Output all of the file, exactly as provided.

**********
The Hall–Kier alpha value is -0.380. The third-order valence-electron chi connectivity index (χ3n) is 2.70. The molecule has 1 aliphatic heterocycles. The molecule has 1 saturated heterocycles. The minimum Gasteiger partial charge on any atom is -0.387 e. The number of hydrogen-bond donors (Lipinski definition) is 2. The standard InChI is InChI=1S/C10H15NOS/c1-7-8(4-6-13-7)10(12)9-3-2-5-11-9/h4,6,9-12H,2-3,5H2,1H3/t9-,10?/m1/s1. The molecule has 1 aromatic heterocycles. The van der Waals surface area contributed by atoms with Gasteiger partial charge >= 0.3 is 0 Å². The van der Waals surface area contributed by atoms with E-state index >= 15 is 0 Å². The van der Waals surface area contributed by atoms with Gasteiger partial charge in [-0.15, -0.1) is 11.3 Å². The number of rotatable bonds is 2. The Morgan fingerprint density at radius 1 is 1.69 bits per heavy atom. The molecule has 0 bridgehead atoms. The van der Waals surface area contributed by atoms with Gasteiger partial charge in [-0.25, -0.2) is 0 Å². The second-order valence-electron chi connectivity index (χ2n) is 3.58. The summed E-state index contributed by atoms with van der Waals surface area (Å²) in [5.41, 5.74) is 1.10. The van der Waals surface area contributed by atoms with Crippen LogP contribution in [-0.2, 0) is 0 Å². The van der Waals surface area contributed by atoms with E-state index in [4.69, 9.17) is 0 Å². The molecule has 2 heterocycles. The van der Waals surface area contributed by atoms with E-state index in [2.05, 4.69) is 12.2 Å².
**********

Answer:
The Hall–Kier alpha value is -0.380. The third-order valence-electron chi connectivity index (χ3n) is 2.70. The molecule has 1 aliphatic heterocycles. The molecule has 1 saturated heterocycles. The minimum Gasteiger partial charge on any atom is -0.387 e. The number of hydrogen-bond donors (Lipinski definition) is 2. The standard InChI is InChI=1S/C10H15NOS/c1-7-8(4-6-13-7)10(12)9-3-2-5-11-9/h4,6,9-12H,2-3,5H2,1H3/t9-,10?/m1/s1. The molecule has 1 aromatic heterocycles. The van der Waals surface area contributed by atoms with Gasteiger partial charge >= 0.3 is 0 Å². The van der Waals surface area contributed by atoms with E-state index >= 15 is 0 Å². The van der Waals surface area contributed by atoms with Gasteiger partial charge in [-0.15, -0.1) is 11.3 Å². The number of rotatable bonds is 2. The Morgan fingerprint density at radius 1 is 1.69 bits per heavy atom. The molecule has 0 bridgehead atoms. The van der Waals surface area contributed by atoms with Gasteiger partial charge in [-0.25, -0.2) is 0 Å². The second-order valence-electron chi connectivity index (χ2n) is 3.58. The summed E-state index contributed by atoms with van der Waals surface area (Å²) in [5.41, 5.74) is 1.10. The van der Waals surface area contributed by atoms with Crippen LogP contribution in [-0.2, 0) is 0 Å². The van der Waals surface area contributed by atoms with E-state index in [4.69, 9.17) is 0 Å². The molecule has 2 heterocycles. The van der Waals surface area contributed by atoms with E-state index in [2.05, 4.69) is 12.2 Å².